- “Tho’ ransomed by their friends, and treated with all imaginable tenderness to prevail with them to stay among the English, yet in a short time they become disgusted with our manner of life… and take the first good opportunity of escaping again into the woods.”
They were escaping to the woods in seek of connection. They wanted to be whole again.
To appease your inner cynic-it wasn’t all rainbows for tribal cultures. For one, they were prey as much as they were predators. Secondly, many did not survive infancy and childhood.
But, surviving infancy and childhood was a problem for our agricultural ancestors as well. And, judging history with a righteous eye is futile because if we fast forward another few centuries our era will be a victim of the same hindsight judgment.
Putting that tangent aside, we can draw our attention back to the analogy of a smartphone. When a smartphone doesn’t have service, it doesn’t have an electromagnetic connection.
We, too, can lose our electromagnetic connection but it’s more subtle. Not only is it subtle, but it’s also invisible to the naked eye so it’s not taken as seriously.
There are many ways to reconnect our electromagnetic connection:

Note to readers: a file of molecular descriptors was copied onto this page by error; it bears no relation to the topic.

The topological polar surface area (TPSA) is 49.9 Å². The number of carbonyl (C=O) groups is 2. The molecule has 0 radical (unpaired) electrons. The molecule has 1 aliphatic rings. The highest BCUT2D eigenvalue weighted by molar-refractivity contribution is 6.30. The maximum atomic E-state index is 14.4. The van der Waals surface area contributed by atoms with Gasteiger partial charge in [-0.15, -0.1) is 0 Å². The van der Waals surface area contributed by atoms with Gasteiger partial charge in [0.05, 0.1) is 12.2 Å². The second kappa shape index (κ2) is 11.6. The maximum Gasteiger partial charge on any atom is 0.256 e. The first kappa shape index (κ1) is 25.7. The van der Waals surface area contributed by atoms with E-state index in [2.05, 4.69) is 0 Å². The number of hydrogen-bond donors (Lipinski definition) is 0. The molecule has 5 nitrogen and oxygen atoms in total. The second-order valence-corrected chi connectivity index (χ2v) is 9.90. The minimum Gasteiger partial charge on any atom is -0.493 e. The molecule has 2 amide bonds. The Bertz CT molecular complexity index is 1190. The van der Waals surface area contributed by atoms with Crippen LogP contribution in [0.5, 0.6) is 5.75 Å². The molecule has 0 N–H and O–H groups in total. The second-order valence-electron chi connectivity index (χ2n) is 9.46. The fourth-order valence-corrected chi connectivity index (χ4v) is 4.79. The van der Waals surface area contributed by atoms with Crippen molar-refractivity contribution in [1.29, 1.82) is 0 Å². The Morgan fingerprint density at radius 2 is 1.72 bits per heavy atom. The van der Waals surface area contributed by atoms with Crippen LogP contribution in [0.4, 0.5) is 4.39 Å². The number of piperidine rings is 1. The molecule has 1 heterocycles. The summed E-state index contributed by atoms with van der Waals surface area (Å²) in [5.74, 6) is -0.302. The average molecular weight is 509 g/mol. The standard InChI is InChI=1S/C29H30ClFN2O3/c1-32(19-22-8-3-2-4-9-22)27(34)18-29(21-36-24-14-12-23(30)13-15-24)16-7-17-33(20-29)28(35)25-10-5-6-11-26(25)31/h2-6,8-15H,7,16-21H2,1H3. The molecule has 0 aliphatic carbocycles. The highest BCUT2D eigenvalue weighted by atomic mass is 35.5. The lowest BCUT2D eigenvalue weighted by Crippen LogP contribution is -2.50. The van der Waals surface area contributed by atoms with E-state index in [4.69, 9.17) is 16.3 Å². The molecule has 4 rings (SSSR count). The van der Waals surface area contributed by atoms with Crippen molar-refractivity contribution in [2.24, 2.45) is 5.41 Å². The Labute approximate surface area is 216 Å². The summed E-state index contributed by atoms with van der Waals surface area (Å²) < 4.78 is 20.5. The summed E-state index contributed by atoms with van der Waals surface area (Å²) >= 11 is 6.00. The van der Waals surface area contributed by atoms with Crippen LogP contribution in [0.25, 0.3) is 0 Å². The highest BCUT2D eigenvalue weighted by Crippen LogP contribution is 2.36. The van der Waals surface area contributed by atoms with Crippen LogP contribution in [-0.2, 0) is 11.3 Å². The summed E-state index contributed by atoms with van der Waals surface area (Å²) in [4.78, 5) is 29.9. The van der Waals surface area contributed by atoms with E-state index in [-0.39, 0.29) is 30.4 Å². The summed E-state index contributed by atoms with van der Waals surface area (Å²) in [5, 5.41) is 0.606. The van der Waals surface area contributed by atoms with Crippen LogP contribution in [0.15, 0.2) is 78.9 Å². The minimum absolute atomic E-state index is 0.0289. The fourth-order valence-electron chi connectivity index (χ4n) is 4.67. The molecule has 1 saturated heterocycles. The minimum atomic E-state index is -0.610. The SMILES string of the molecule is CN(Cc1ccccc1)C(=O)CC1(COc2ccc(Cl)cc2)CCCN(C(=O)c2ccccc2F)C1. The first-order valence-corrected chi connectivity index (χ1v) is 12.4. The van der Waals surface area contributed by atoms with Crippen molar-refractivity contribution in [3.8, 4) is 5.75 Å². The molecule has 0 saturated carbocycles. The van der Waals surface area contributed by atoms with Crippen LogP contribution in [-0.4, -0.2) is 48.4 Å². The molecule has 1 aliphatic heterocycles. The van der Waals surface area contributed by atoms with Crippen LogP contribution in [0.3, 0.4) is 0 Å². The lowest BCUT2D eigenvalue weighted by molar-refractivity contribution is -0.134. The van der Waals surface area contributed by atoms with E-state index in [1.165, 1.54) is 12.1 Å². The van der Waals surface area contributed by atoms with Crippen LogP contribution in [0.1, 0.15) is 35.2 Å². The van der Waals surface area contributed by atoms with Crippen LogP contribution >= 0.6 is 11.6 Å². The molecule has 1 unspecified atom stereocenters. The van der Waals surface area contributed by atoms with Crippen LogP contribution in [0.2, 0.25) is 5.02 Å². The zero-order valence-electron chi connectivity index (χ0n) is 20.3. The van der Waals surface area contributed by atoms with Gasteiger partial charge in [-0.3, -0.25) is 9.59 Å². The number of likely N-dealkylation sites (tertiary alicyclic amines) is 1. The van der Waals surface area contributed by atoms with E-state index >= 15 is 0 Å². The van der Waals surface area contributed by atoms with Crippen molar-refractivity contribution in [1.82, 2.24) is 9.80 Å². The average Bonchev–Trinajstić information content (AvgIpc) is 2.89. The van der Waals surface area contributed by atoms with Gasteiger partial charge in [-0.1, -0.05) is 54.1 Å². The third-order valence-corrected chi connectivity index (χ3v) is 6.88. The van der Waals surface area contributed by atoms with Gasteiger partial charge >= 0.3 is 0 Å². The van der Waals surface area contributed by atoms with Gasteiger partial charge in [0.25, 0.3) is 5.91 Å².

- This is what drives the earthing and grounding movement.
- It is what drives countries like Japan to give out prescriptions for “ Forest Bathing.”
- It is why the book, The Invisible Rainbow: A History of Electricity and Life, and its 139-page bibliography showing the ill-effects of electricity on life and our environment, has risen to bestseller lists.
Our disconnection is why conventional Western medicine has failed us. Alternatives to Western medicine-like functional medicine, integrative medicine, and eastern medicine-seek to understand how the human body interacts with all aspects of life and the environment. They see the key to health as a harmonious and balanced functioning of body, mind, and spirit.
Mother nature shares these principles. This is why some of the best doctors in the world are exemplifying mother nature as their central tenet.
This is the work of the modern shepherd.
Modern shepherds seek to avoid the unintended consequences of making decisions without considering the whole.
Just look out your window at the trees that line your neighborhood. Many of these trees, and surrounding plants, are non-native species. Non-native species disrupt the health and habitat of many animals, especially birds.
Even the most harmless-looking plants, like the beautiful Kudzu, can have devastating unintended consequences.
If we want to alleviate the unintended consequences of our decisions, we have to include mother nature in all our decisions.
But, we continually exclude her. (insert patriarchal joke here)
Regenerative agriculture is a great example. It emerged as a replacement to traditional agriculture’s insidious unintended consequences.
What’s ironic about regenerative agriculture is that its principles are shared with pastoralism-like planned rotational grazing, animal integration, healthy soil, and biodiversity.
One of the biggest examples of failing to include mother nature involves electricity. Since electricity’s introduction, there have been many warning signs of its unintended consequences but now some experts are sounding the alarm bells on its devastating effects. Here are two illuminating stories: